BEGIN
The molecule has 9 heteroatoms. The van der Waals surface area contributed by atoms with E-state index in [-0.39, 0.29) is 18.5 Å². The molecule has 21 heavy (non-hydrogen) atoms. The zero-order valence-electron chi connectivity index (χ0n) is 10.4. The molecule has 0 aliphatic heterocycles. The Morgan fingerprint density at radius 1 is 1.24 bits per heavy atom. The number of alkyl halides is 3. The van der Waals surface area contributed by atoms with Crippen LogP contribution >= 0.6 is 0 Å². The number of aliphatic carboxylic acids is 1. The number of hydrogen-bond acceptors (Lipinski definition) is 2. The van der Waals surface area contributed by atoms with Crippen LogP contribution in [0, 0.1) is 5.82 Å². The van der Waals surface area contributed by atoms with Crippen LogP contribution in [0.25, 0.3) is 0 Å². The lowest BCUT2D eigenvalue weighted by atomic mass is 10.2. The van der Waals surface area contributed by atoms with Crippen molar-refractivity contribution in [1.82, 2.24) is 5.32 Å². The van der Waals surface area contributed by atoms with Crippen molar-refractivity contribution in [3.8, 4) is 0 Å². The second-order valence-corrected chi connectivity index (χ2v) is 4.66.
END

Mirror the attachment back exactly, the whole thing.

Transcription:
The molecule has 9 heteroatoms. The van der Waals surface area contributed by atoms with E-state index in [-0.39, 0.29) is 18.5 Å². The molecule has 21 heavy (non-hydrogen) atoms. The zero-order valence-electron chi connectivity index (χ0n) is 10.4. The molecule has 0 aliphatic heterocycles. The Morgan fingerprint density at radius 1 is 1.24 bits per heavy atom. The number of alkyl halides is 3. The van der Waals surface area contributed by atoms with Crippen LogP contribution >= 0.6 is 0 Å². The number of aliphatic carboxylic acids is 1. The number of hydrogen-bond acceptors (Lipinski definition) is 2. The van der Waals surface area contributed by atoms with Crippen LogP contribution in [0, 0.1) is 5.82 Å². The van der Waals surface area contributed by atoms with Crippen LogP contribution in [0.25, 0.3) is 0 Å². The lowest BCUT2D eigenvalue weighted by atomic mass is 10.2. The van der Waals surface area contributed by atoms with Crippen molar-refractivity contribution in [1.82, 2.24) is 5.32 Å². The van der Waals surface area contributed by atoms with Crippen molar-refractivity contribution in [3.8, 4) is 0 Å². The second-order valence-corrected chi connectivity index (χ2v) is 4.66.